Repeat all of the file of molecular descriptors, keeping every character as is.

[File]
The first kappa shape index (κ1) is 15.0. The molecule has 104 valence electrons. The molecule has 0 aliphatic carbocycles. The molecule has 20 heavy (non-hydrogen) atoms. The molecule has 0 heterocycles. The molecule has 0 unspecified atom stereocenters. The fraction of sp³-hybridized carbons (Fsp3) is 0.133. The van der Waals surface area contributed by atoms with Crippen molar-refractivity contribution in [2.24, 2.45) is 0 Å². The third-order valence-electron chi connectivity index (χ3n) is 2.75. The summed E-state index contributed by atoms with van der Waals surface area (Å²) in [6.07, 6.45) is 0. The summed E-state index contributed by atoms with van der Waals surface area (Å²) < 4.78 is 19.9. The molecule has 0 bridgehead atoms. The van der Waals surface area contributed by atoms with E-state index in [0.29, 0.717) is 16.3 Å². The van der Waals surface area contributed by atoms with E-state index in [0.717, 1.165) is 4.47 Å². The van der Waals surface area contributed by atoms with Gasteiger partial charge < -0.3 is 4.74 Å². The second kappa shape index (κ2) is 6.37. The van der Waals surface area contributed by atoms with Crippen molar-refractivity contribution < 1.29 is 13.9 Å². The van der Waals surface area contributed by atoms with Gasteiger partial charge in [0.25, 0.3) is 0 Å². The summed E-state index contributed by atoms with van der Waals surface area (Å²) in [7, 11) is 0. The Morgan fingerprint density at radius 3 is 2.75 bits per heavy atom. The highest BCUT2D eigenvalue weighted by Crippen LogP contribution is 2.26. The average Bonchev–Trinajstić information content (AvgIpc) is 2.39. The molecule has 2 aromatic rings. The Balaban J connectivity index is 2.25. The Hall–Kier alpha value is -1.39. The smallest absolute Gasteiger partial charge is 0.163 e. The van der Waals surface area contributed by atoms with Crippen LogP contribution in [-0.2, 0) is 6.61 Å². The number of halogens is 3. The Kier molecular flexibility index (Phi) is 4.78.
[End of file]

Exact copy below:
The first kappa shape index (κ1) is 15.0. The molecule has 104 valence electrons. The molecule has 0 aliphatic carbocycles. The molecule has 20 heavy (non-hydrogen) atoms. The molecule has 0 heterocycles. The molecule has 0 unspecified atom stereocenters. The fraction of sp³-hybridized carbons (Fsp3) is 0.133. The van der Waals surface area contributed by atoms with Crippen molar-refractivity contribution in [2.24, 2.45) is 0 Å². The third-order valence-electron chi connectivity index (χ3n) is 2.75. The summed E-state index contributed by atoms with van der Waals surface area (Å²) in [6.07, 6.45) is 0. The summed E-state index contributed by atoms with van der Waals surface area (Å²) < 4.78 is 19.9. The molecule has 0 bridgehead atoms. The van der Waals surface area contributed by atoms with E-state index in [0.29, 0.717) is 16.3 Å². The van der Waals surface area contributed by atoms with E-state index in [0.717, 1.165) is 4.47 Å². The van der Waals surface area contributed by atoms with Gasteiger partial charge < -0.3 is 4.74 Å². The second kappa shape index (κ2) is 6.37. The van der Waals surface area contributed by atoms with Crippen molar-refractivity contribution < 1.29 is 13.9 Å². The van der Waals surface area contributed by atoms with Gasteiger partial charge in [0.25, 0.3) is 0 Å². The summed E-state index contributed by atoms with van der Waals surface area (Å²) in [7, 11) is 0. The Morgan fingerprint density at radius 3 is 2.75 bits per heavy atom. The highest BCUT2D eigenvalue weighted by Crippen LogP contribution is 2.26. The average Bonchev–Trinajstić information content (AvgIpc) is 2.39. The molecule has 2 aromatic rings. The Balaban J connectivity index is 2.25. The Hall–Kier alpha value is -1.39. The smallest absolute Gasteiger partial charge is 0.163 e. The van der Waals surface area contributed by atoms with Crippen LogP contribution in [-0.2, 0) is 6.61 Å². The number of halogens is 3. The Kier molecular flexibility index (Phi) is 4.78.